Asterisk Open-Source PBX System

Use one system to manage voice over IP and conventional phone lines, manage voice mail and run CGI-like applications for phone users.

So, you need to deploy a Private Branch eXchange (PBX) system for your small office. Or, maybe you want a voice-mail system running on your Linux box at home. What about an interactive voice response (IVR) system for home automation? Voice over IP (VoIP) capabilities would be nice too. How do you do it? One very interesting and powerful solution is Asterisk, a GPLed PBX system built on Linux that bridges the gap between traditional telephony, such as your telephone line, and VoIP. Asterisk also supports a host of other features that make it an attractive solution. In this article, I touch on some of these features and give you enough information to get started without having to buy any special hardware.


Asterisk is an open-source project sponsored by Digium. The primary maintainer is Mark Spencer, but numerous patches have been contributed from the community. As of this writing, it runs only on Linux for Intel, although there was some success in the past with Linux PPC, and an effort is underway to port Asterisk to *BSD. Digium also sells various hardware components that operate with Asterisk (see Resources). These components are PCI cards that connect standard analog phone lines to your computer. Other hardware is supported as well, such as hardware from Dialogic and Quicknet. Asterisk has its own VoIP protocol, called IAX, but it also supports SIP and H.323. This leads us to one of Asterisk's most powerful features: its ability to connect different technologies within the same feature-rich environment. For example, you could have IAX, SIP, H.323 and a regular telephone line connecting through Asterisk (see Figure 1—courtesy of Digium).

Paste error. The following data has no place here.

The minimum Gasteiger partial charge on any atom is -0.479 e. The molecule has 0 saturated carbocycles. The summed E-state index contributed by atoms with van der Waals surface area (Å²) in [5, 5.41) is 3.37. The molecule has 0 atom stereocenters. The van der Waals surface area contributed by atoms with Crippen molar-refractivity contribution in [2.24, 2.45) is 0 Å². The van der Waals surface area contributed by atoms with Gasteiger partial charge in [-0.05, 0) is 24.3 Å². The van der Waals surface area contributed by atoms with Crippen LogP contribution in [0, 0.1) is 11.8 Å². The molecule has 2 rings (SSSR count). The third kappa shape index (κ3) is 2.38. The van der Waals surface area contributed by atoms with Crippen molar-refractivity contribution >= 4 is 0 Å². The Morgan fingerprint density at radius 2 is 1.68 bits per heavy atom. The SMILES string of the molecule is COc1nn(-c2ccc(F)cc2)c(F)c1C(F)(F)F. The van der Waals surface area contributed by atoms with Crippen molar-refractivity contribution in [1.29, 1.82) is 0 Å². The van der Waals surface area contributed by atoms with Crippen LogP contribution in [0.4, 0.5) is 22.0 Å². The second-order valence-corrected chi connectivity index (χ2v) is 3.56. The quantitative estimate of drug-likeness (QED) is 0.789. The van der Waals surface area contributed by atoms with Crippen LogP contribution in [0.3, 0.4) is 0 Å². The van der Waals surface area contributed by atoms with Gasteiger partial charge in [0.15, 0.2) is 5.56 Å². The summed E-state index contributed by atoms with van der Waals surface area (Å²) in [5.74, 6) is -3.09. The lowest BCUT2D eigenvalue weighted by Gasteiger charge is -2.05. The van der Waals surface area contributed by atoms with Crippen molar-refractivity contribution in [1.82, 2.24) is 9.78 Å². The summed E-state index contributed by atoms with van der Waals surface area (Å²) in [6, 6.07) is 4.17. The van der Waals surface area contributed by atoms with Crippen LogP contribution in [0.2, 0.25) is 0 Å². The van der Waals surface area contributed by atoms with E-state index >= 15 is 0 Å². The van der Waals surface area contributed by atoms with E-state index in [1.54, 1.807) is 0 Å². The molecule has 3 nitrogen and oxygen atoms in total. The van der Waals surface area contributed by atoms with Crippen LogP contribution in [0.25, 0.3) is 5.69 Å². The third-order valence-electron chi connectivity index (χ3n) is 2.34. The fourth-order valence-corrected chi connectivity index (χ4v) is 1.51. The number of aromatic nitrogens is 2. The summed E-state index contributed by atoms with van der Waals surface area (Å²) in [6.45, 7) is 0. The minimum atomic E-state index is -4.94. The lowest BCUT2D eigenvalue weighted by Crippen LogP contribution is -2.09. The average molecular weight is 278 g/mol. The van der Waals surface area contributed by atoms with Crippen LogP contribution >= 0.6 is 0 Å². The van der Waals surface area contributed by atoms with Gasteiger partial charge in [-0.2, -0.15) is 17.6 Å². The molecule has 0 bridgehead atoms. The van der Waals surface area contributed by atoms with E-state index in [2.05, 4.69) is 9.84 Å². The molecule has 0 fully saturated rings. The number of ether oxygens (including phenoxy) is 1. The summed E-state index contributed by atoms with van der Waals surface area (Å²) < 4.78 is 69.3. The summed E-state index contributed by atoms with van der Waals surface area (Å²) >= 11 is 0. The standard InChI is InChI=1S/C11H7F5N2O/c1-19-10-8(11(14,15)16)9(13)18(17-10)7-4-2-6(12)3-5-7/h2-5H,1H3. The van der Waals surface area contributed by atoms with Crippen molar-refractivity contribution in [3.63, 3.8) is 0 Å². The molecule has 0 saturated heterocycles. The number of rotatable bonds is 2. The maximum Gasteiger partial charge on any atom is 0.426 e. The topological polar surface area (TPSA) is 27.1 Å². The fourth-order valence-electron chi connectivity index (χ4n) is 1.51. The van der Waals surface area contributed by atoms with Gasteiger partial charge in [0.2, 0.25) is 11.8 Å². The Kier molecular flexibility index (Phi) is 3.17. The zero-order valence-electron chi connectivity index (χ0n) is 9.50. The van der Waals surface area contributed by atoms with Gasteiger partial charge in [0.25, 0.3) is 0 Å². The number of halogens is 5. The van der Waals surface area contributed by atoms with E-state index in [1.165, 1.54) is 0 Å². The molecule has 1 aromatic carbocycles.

Figure 1. Asterisk can connect regular telephone lines and multiple VoIP standards.

The developer can extend Asterisk by working with the C API or by using AGIs, which are analogous to CGI scripts. AGIs can be written in any language and are executed as an external process. They are the easiest and most flexible way to extend Asterisk's capabilities (see Listing 1).

Getting Started

An official release hasn't happened for quite a while, but there is talk of one coming. Currently, the best way to get Asterisk is by CVS:

export CVSROOT=\
cvs login (password is "anoncvs")
cvs co asterisk

If you plan on using a PCI card from Digium, you should look at zaptel as well. If you plan on having connectivity, you need to check out libpri.

There is no configure script, so you simply use make. You also need readline, OpenSSL and Linux 2.4.x with the kernel sources installed in order to compile Asterisk properly:

cd asterisk
make clean install samples

This compiles Asterisk, installs it and also installs the sample configuration files. The last target overwrites any existing configuration files, so either skip this target or back up any existing configuration files if you want to preserve them. If you are using zaptel or ISDN, compile those before compiling Asterisk. Asterisk is installed in /usr/sbin/ with the configuration files in /etc/asterisk/ by default. Voice-mail messages are stored in /var/spool/asterisk/voicemail/. CDRs for billing and log files are located under /var/log/asterisk/.

You can start Asterisk by typing asterisk at the command line. However, the best way to use Asterisk during the testing phase is to run it with the -vvvc options. The -vvv option is extra-verbose output, and the -c option gives you a console prompt, which allows you to interact with the Asterisk process. For example, you can submit commands to Asterisk, such as management and status commands.